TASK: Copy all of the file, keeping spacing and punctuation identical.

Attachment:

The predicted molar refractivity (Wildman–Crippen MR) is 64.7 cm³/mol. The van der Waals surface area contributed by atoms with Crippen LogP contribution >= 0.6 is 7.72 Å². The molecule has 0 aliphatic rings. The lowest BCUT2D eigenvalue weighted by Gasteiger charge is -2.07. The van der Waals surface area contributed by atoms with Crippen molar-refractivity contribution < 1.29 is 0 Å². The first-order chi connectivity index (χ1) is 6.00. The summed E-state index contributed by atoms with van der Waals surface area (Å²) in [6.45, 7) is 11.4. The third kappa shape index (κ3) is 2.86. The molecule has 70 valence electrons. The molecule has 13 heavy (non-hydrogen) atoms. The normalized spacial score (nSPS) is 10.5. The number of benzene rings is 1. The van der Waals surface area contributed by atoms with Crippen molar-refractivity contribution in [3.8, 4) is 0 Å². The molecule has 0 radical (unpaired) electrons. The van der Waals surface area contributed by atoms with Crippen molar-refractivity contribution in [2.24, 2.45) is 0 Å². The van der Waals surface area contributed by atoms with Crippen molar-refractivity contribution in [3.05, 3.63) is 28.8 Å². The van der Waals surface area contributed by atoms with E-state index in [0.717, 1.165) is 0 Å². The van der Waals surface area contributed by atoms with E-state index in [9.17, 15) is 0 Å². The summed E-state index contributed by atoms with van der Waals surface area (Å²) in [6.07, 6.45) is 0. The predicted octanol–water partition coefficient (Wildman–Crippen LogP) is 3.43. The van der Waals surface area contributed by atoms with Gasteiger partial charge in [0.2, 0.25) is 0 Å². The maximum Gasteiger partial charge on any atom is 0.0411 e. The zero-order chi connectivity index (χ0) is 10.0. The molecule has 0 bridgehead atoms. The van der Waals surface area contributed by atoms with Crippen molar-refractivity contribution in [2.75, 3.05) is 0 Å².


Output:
The predicted molar refractivity (Wildman–Crippen MR) is 64.7 cm³/mol. The van der Waals surface area contributed by atoms with Crippen LogP contribution >= 0.6 is 7.72 Å². The molecule has 0 aliphatic rings. The lowest BCUT2D eigenvalue weighted by Gasteiger charge is -2.07. The van der Waals surface area contributed by atoms with Crippen molar-refractivity contribution < 1.29 is 0 Å². The first-order chi connectivity index (χ1) is 6.00. The summed E-state index contributed by atoms with van der Waals surface area (Å²) in [6.45, 7) is 11.4. The third kappa shape index (κ3) is 2.86. The molecule has 70 valence electrons. The molecule has 13 heavy (non-hydrogen) atoms. The normalized spacial score (nSPS) is 10.5. The number of benzene rings is 1. The van der Waals surface area contributed by atoms with Crippen molar-refractivity contribution in [3.8, 4) is 0 Å². The molecule has 0 radical (unpaired) electrons. The van der Waals surface area contributed by atoms with Crippen molar-refractivity contribution in [2.24, 2.45) is 0 Å². The van der Waals surface area contributed by atoms with Crippen molar-refractivity contribution in [3.05, 3.63) is 28.8 Å². The van der Waals surface area contributed by atoms with E-state index in [0.717, 1.165) is 0 Å². The van der Waals surface area contributed by atoms with E-state index in [9.17, 15) is 0 Å². The summed E-state index contributed by atoms with van der Waals surface area (Å²) in [6.07, 6.45) is 0. The predicted octanol–water partition coefficient (Wildman–Crippen LogP) is 3.43. The van der Waals surface area contributed by atoms with Gasteiger partial charge in [0.2, 0.25) is 0 Å². The maximum Gasteiger partial charge on any atom is 0.0411 e. The zero-order chi connectivity index (χ0) is 10.0. The molecule has 0 bridgehead atoms. The van der Waals surface area contributed by atoms with Crippen molar-refractivity contribution in [2.75, 3.05) is 0 Å².